Buying a property is always one of the largest and most significant purchases you will ever make. It can be a complicated business with essential checks required to help ensure that all is in order, including the legal status of the dwelling. It’s important that you don’t let your heart rule your head. If you don’t speak the language or understand the system, you need a good solicitor.
Lawyers’ charges vary between 1% and 2% for a property purchase. This will be money well spent, especially as a lawyer can help you avoid some common problems with a home purchase or sale, which may cost you more money in the long run.
It is wise to appoint a solicitor that is a specialist in Portugal property law and comfortable speaking your native language, especially if your Portuguese is not perfect.
Among other things, your solicitor will prepare the signing of the Title Deed, represent you at the Notary’s and register the property with the Portuguese Land Registry. But first they should check that the estate agent you are dealing with is properly authorised to act on behalf of the client, while ensuring that the contract protects your rights and your money.
If you want to acquire property in Portugal, but are finding it difficult to spend the necessary time out there, you could potentially take out a power of attorney. This would enable the legal process to continue without you being in Portugal. You can nominate a trusted individual, such as a friend, legal representative or relative based in Portugal, who will represent you in specified transactions, but this must be recorded as a legal document signed in the presence of a Portuguese notary.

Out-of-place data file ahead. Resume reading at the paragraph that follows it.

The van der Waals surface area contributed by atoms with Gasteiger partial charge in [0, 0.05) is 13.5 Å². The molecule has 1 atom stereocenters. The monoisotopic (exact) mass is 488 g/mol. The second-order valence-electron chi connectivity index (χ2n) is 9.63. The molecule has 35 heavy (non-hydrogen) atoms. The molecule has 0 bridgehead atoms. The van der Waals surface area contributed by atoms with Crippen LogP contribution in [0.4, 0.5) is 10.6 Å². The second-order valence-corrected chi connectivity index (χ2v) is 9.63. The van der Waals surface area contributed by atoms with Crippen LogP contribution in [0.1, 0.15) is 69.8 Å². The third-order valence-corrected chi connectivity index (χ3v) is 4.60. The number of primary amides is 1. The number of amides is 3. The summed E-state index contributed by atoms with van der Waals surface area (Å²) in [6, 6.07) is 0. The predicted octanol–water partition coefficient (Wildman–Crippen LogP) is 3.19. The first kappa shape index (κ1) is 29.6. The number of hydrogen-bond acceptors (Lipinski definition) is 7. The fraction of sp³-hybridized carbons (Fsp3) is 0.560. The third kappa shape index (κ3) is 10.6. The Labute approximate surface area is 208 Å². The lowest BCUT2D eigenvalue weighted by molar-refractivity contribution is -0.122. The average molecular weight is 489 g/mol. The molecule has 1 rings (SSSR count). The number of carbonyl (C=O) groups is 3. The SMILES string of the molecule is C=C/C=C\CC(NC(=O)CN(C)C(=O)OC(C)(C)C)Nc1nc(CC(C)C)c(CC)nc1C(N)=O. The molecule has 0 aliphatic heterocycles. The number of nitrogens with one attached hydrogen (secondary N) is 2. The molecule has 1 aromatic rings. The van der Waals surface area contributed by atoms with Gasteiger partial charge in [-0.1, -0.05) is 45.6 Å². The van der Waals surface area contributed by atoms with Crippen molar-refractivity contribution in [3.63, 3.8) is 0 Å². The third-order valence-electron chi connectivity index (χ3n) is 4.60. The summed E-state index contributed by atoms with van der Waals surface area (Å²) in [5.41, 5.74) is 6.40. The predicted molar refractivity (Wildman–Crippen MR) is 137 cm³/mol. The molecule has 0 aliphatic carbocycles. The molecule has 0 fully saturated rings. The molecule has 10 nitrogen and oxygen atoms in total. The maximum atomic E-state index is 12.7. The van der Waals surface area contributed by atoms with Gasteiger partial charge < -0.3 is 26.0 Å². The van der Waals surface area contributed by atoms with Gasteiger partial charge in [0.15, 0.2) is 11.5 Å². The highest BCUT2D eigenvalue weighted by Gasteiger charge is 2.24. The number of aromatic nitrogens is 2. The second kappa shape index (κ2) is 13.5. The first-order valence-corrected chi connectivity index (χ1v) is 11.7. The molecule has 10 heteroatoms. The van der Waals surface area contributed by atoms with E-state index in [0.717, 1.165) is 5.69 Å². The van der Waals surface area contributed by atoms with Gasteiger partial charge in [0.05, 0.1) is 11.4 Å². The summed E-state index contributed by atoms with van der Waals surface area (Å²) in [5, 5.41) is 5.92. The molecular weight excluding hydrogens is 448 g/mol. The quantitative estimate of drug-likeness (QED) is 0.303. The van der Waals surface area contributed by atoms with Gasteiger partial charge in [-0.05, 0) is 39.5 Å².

The legal side falls into two parts, the preliminary promissory buying and selling contract (‘contrato de promessa de compra e venda’’) and the completion contract (‘escritura’).
Once a price has been agreed between the buyers and seller, both parties will sign a preliminary promissory buying and selling contract (contrato de promessa de compra e venda) and the buyer will make a deposit of around 15%, although this figure is usually significantly less on new build properties.
The contrato de promessa de compra e venda, similar to an exchange of contracts in the UK, legally secures the purchase, and is subject to satisfactory searches having been returned.
The Portuguese law protects both parties involved. The deposit is forfeited if the purchaser does not proceed, and if the vendor withdraws double the deposit is paid to the purchaser by the vendor. This contract must be signed in the presence of the Notary.
Prior to the signing of the contrato de promessa de compra e venda, your legal representative will need to obtain the following legal documents:
This check is made at the local Land Registry (‘Conservatória do Registo Perdial’) to ensure that the vendor has the ownership of the property and no one else has those rights and also if it is free of debts, including a mortgage.
A Certidão de Teor, which describes the property’s legal history and provides proof of ownership, is required to perform the completion process at the Notary’s office.
This is an official tax document, obtainable at the local tax office, which certifies the inscription of the property for fiscal purposes, the current owner and their fiscal number, a description of the property, and the property’s unique fiscal number. This document also confirms what annual taxes are payable on the property.
The completion of the purchase normally occurs around a month after the signing the contrato de promessa de compra e venda although this timescale is left to both parties to negotiate. This involves the buyer and vendor signing the final contract, called an ‘escritura de compra e venda’, although this can also be signed on your behalf by your appointed Power of Attorney.
At this stage the purchaser must pay the remaining balance of the purchase price (minus the deposit already paid), along with all necessary taxes and notarial fees. Once this has been done and the property is registered at the Land Registry Office and Local Tax Office, it is legally yours.
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